Around the time last year I dropped off my daughter for her first year of college—quite ceremoniously with many farewell dinners, emotional Facebook updates, dorm tchotchkes stuffed into enormous IKEA bags—actor Brooke Shields posted herself sobbing through the same ritual.
Except in this case, her child was starting sophomore year. Wait, this will happen again? I filled with dread as I watched the viral video, having naively believed I was done with goodbye.
We’re in the season once again of the Big Dropoff. You’ve possibly seen photo evidence of parents hugging kids and fairy lights strung over concrete masonry walls and advertisements for extra-long sheets and shower caddies. Less focus, though, is given to the arguably even bigger moments that come after this one. Parents play a vital, increasingly important role in preparing their offspring for the new, changing world of work. What no one tells you is how much launching (that’s the lingo for this process) is equal parts redefinition of both parent and child.
Thankfully, Shields foreshadowed this. Bad news, it doesn’t get easier. Good news, they still need us, profoundly. Here are some other lessons I’ve learned, one year in:
A new me, a new you.
I’ve written before about the epiphany that college dropoff represents for working mothers like me. From my Mother’s Day column this year: As “my house and heart were suddenly empty, I realized how fleeting everything is. ‘It goes quick,’ people tell you when you have a baby. I thought they were referring to growth charts and milestones like walking and reading, pimples and prom. Now I realize they were referring to my role in my child’s life.”
We talk incessantly about missing our kids when they leave but we should also acknowledge that we might miss who we once were—and the struggle to reimagine who we are now. For those who have just begun their launch, these next few months will be filled with a ruthless prioritization of what matters and defines you. Inevitably, that will affect the work you care about, and the time you have to devote to it. If you’re like me, with more children still in the house, suddenly there’s another clock ticking before they, too, might leave. If you don’t, there might be newfound time and interest in new creative pursuits.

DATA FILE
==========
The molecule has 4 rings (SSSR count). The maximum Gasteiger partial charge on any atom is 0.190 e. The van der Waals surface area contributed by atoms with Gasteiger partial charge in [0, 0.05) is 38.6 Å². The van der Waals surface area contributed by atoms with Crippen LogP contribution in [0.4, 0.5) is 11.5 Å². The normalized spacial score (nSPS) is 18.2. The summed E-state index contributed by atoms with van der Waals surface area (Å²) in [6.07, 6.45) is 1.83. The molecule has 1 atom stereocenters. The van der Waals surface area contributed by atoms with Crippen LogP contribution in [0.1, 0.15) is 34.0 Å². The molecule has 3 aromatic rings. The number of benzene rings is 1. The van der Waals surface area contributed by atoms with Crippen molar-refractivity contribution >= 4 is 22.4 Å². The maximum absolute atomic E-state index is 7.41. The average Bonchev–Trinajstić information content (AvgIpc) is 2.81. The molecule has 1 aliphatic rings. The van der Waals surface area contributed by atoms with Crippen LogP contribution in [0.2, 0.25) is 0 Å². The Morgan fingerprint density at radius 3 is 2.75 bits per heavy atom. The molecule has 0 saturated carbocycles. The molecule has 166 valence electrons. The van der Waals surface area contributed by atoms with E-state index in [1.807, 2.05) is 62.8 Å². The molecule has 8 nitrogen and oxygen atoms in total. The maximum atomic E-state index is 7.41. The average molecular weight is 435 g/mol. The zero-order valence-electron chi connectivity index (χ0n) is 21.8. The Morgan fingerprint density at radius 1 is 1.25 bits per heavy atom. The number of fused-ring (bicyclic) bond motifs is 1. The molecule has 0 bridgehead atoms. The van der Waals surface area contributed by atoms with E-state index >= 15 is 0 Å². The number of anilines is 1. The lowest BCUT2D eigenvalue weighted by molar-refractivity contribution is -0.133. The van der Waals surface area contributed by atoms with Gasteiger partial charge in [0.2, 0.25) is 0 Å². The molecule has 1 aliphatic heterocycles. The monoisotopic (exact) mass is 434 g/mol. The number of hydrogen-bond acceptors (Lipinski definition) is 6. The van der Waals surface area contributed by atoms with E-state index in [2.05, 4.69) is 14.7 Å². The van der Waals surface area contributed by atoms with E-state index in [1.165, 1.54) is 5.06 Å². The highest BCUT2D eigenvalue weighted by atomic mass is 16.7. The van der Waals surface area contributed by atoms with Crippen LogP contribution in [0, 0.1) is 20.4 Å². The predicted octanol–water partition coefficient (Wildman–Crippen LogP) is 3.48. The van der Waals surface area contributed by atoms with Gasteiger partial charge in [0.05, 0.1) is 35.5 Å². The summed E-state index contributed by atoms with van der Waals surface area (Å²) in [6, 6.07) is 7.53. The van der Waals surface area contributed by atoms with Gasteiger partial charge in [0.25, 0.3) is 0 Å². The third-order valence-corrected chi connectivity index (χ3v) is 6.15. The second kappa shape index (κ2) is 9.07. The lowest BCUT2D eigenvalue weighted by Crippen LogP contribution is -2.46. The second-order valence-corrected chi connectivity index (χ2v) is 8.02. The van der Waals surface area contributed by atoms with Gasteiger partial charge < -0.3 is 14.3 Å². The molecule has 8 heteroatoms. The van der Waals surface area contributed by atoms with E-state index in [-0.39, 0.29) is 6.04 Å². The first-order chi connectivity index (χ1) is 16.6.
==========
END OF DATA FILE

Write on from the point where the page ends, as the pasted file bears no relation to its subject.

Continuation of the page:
Bottom line: I was a different manager as a working mother with two school-age kids than the one I am now. Besides the time factor, one big way is how I approach the process of hiring, training, and envisioning job paths. With my child at the start of professional discovery and me in the role of CEO, we essentially represent the bookends of careers. I believed I was a thoughtful leader when it comes to the needs of those in the middle. I realize now that I looked at such workers through the lens of how I made my way—beginning in an outdated, irrelevant, bygone era that didn’t have the ubiquity of mobile phones, social media, and artificial intelligence. Now I think about career ladders with (admittedly terrifying) foresight versus the nostalgia-clouded glasses of hindsight. The reality check is welcome.
Reading/watching/engaging online is not doing.
In my journey as an entrepreneur, the idea of ‘failing fast’ is a bit of a refrain. Yet in the world of college preparation, admissions, and dropoff, families seek answers over experience. I’m in several social-media groups and email lists for parents of older children (the so-called ‘grown and flown’) and this tone is worrisome.
To the extent that we can let our kids inhabit the same philosophies we employ at work—to fail, experience, do—the better. I sometimes call people in their late teens and early twenties “Generation Know Everything” because they have been aware and exposed their entire lives. I dub my parents and their fellow Baby Boomers “Generation Patience” because they seem comfortable waiting in long lines, knowing imperfection awaits at every turn, and somehow still keeping the faith.